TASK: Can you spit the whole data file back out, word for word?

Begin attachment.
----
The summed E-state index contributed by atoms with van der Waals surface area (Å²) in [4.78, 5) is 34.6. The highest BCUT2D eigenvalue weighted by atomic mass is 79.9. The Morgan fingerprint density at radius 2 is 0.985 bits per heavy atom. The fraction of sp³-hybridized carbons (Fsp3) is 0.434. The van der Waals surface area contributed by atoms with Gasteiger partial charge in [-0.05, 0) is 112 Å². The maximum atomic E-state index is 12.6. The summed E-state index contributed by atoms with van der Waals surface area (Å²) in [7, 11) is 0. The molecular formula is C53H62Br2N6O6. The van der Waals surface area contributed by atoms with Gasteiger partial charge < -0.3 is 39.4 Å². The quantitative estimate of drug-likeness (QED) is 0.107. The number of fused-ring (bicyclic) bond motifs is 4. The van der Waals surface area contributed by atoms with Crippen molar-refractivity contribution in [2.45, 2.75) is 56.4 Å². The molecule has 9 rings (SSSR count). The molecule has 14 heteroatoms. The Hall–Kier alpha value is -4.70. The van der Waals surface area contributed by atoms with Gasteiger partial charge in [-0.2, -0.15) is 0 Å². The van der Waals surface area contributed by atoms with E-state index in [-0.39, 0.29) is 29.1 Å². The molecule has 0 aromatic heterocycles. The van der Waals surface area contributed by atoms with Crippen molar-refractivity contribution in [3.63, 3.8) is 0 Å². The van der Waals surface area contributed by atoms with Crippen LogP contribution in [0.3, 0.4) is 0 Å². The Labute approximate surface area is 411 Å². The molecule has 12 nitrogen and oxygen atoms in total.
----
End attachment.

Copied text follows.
The summed E-state index contributed by atoms with van der Waals surface area (Å²) in [4.78, 5) is 34.6. The highest BCUT2D eigenvalue weighted by atomic mass is 79.9. The Morgan fingerprint density at radius 2 is 0.985 bits per heavy atom. The fraction of sp³-hybridized carbons (Fsp3) is 0.434. The van der Waals surface area contributed by atoms with Gasteiger partial charge in [-0.05, 0) is 112 Å². The maximum atomic E-state index is 12.6. The summed E-state index contributed by atoms with van der Waals surface area (Å²) in [7, 11) is 0. The molecular formula is C53H62Br2N6O6. The van der Waals surface area contributed by atoms with Gasteiger partial charge < -0.3 is 39.4 Å². The quantitative estimate of drug-likeness (QED) is 0.107. The number of fused-ring (bicyclic) bond motifs is 4. The van der Waals surface area contributed by atoms with Crippen molar-refractivity contribution in [2.45, 2.75) is 56.4 Å². The molecule has 9 rings (SSSR count). The molecule has 14 heteroatoms. The Hall–Kier alpha value is -4.70. The van der Waals surface area contributed by atoms with Gasteiger partial charge in [-0.2, -0.15) is 0 Å². The van der Waals surface area contributed by atoms with E-state index in [-0.39, 0.29) is 29.1 Å². The molecule has 0 aromatic heterocycles. The van der Waals surface area contributed by atoms with Crippen molar-refractivity contribution in [3.63, 3.8) is 0 Å². The van der Waals surface area contributed by atoms with Crippen LogP contribution in [0.3, 0.4) is 0 Å². The Labute approximate surface area is 411 Å². The molecule has 12 nitrogen and oxygen atoms in total.